Perceived environmental barriers to physical activity in young adults in Dhaka City, Bangladesh-does gender matter?

Uddin, Riaz, Burton, Nicola W. and Khan, Asaduzzaman 2018, Perceived environmental barriers to physical activity in young adults in Dhaka City, Bangladesh-does gender matter?, International Health, vol. 10, no. 1, pp. 40-46, doi: 10.1093/inthealth/ihx057.

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Title Perceived environmental barriers to physical activity in young adults in Dhaka City, Bangladesh-does gender matter?
Author(s) Uddin, Riaz
Burton, Nicola W.
Khan, Asaduzzaman
Journal name International Health
Volume number 10
Issue number 1
Start page 40
End page 46
Total pages 7
Publisher Oxford Academic
Place of publication Oxford, Eng.
Publication date 2018-01
ISSN 1876-3413
Keyword(s) Developing countries
Evidence-based policy
Healthy cities
Research to policy
Urban health
Science & Technology
Life Sciences & Biomedicine
Public, Environmental & Occupational Health
Summary © The Author(s) 2018. Published by Oxford University Press Royal Society of Tropical Medicine and Hygiene. Background: Physical activity (PA) has demonstrated health benefits, but participation is low in many countries. Little is known about environmental barriers to PA among young Asian adults. The purpose of this study was to identify common perceived environmental barriers to PA in young adults in Dhaka, Bangladesh and to examine if these barriers differed by gender. Methods: This was a cross-sectional study with a self-administered survey and data collected from a convenience sample of 573 students aged 20.71±1.35 years (female 45%) in Dhaka. Binary logistic regression analysis was used to examine the association between environmental barriers and gender, adjusting for potential confounders. Results: Poor street lighting at night (62%) and a lack of convenient places to do PA (56%) were the most frequently reported environmental barriers to PA. Females were more likely than males to identify a lack of neighbourhood safety (OR 4.65 [95% CI 3.09-7.00]), poor street lighting (OR 2.82 [95% CI 1.95-4.11]), lack of convenient places (OR 2.04 [95% CI 1.39-3.00]), unclean and untidy neighbourhood (OR 1.84 [95% CI 1.25-2.72]) and poor weather (OR 1.61 [95% CI 1.11-2.33]) as barriers to PA, after adjusting for a set of confounders. Conclusions: Findings suggest that environmental barriers to PA are particularly salient to young females in urban Bangladesh. This study underscores the need for safe and convenient options for PA that are also female friendly.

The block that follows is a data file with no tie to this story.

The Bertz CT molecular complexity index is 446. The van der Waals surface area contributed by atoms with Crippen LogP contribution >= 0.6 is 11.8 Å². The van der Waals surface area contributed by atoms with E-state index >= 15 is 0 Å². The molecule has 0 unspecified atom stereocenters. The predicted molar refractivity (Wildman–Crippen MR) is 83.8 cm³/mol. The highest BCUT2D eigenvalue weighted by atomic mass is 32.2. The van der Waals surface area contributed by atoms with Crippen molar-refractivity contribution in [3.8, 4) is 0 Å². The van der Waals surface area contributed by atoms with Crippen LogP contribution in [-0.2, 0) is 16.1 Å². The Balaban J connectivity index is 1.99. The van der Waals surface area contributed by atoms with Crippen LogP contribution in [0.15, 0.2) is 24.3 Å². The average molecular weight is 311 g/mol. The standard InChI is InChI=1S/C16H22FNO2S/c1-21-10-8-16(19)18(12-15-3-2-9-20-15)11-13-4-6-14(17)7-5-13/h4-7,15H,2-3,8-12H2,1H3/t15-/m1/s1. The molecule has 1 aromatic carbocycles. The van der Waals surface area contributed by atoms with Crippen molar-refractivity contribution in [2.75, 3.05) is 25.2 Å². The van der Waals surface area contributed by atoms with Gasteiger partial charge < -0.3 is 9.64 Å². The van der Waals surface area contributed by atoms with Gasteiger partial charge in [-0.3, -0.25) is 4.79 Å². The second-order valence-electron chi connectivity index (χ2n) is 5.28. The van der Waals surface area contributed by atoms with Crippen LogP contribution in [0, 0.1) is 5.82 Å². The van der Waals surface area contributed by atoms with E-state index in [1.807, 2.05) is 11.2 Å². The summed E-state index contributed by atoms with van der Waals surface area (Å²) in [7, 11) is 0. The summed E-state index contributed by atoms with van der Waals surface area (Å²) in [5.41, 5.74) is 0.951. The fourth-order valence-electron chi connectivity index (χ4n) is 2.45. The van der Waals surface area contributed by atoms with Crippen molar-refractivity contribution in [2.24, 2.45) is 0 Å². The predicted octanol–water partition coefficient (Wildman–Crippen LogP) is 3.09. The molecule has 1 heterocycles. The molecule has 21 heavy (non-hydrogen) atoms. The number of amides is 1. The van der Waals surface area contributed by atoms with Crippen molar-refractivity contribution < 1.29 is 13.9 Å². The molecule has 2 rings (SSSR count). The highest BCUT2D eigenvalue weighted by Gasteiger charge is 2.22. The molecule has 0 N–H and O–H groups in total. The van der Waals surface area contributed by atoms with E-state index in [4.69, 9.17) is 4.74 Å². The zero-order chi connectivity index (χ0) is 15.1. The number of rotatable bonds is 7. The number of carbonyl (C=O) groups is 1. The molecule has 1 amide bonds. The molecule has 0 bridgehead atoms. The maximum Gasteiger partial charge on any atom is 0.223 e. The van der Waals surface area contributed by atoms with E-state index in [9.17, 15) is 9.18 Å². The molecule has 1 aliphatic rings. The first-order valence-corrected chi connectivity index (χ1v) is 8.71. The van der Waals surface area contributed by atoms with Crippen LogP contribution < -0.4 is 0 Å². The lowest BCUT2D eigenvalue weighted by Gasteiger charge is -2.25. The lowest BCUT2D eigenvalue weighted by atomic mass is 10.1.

Language eng
DOI 10.1093/inthealth/ihx057
Indigenous content off
Field of Research 111799 Public Health and Health Services not elsewhere classified
11 Medical and Health Sciences
HERDC Research category C1 Refereed article in a scholarly journal
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Document type: Journal Article
Collection: Faculty of Health
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